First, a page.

It is not uncommon for clients to adopt a trademark or trade name without conducting an appropriate search. In these situations, stationery is purchased, signs are installed, advertising is commenced — and then a prior user of the trademark or one confusingly similar to it complains. At a time like this, it is obvious that the cost of an appropriate search, the loss of goodwill resulting from the change aside, would have been far less than the cost that will be incurred in changing the mark.

Therefore, it is clear that a prudent business lawyer should advise clients to conduct trademark searches before using any names, symbols or logos to identify products or services. There are a number of professional search firms listed in the Yellow Pages that can conduct the search for your client, and many law firms conduct preliminary searches in-house as well. A review of the Patent and Trademark Office’s website (www.uspto.gov) will aid in determining whether a trademark is registered, though it will not provide information on common law uses which may have priority.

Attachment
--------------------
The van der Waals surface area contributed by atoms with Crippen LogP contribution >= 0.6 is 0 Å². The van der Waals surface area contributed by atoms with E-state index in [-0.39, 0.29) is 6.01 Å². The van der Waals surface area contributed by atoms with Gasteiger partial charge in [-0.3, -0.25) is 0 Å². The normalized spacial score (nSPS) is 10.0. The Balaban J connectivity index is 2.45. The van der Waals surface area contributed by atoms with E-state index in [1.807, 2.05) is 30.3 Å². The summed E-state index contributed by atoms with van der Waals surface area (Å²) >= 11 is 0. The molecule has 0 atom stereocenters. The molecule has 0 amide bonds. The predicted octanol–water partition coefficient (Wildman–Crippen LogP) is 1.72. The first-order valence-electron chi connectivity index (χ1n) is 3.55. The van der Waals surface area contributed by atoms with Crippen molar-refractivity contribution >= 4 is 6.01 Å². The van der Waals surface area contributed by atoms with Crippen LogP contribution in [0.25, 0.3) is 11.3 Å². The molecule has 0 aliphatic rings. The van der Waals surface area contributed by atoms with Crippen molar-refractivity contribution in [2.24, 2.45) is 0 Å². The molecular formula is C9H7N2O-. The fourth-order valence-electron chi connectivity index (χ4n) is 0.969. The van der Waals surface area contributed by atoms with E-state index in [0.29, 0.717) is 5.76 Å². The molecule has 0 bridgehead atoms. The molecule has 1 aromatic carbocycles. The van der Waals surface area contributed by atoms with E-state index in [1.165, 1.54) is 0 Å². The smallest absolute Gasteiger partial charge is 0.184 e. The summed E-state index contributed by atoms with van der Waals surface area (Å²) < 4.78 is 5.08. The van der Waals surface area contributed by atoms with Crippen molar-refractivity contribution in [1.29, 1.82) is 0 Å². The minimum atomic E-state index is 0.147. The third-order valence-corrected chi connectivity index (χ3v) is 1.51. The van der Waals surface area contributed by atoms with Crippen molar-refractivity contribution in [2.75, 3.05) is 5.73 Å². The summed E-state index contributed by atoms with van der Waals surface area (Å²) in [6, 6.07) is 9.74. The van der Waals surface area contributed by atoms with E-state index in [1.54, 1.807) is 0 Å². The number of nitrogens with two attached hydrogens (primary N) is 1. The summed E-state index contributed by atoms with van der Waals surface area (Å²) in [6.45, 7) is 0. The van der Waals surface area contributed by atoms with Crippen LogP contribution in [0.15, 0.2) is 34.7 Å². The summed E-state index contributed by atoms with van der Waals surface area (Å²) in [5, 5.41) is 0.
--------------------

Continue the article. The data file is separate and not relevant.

Virtually everybody deals with some form of copyrightable material. These include, among other things, art, literature, music, software, or, using the words of the statute, any "original work of authorship." All that the law requires is that the work be original, that it have some degree of creativity and that it be fixed in a tangible form.